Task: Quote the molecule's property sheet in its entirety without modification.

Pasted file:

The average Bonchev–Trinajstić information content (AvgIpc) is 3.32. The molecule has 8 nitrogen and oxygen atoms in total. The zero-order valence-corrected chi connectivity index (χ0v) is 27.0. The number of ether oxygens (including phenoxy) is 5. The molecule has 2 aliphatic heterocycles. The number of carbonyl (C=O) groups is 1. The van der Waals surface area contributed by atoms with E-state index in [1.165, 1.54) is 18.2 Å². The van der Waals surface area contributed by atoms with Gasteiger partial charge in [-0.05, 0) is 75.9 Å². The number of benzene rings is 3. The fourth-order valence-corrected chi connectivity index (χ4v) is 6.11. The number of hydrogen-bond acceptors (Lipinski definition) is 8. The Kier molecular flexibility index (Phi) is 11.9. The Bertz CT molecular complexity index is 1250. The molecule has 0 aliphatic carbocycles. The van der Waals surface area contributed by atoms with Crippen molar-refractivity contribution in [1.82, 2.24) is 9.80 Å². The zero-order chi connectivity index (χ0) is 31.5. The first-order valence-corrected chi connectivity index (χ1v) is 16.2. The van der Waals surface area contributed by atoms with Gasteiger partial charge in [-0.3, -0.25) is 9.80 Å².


The average Bonchev–Trinajstić information content (AvgIpc) is 3.32. The molecule has 8 nitrogen and oxygen atoms in total. The zero-order valence-corrected chi connectivity index (χ0v) is 27.0. The number of ether oxygens (including phenoxy) is 5. The molecule has 2 aliphatic heterocycles. The number of carbonyl (C=O) groups is 1. The van der Waals surface area contributed by atoms with E-state index in [1.165, 1.54) is 18.2 Å². The van der Waals surface area contributed by atoms with Gasteiger partial charge in [-0.05, 0) is 75.9 Å². The number of benzene rings is 3. The fourth-order valence-corrected chi connectivity index (χ4v) is 6.11. The number of hydrogen-bond acceptors (Lipinski definition) is 8. The Kier molecular flexibility index (Phi) is 11.9. The Bertz CT molecular complexity index is 1250. The molecule has 0 aliphatic carbocycles. The van der Waals surface area contributed by atoms with Crippen molar-refractivity contribution in [1.82, 2.24) is 9.80 Å². The zero-order chi connectivity index (χ0) is 31.5. The first-order valence-corrected chi connectivity index (χ1v) is 16.2. The van der Waals surface area contributed by atoms with Gasteiger partial charge in [-0.3, -0.25) is 9.80 Å².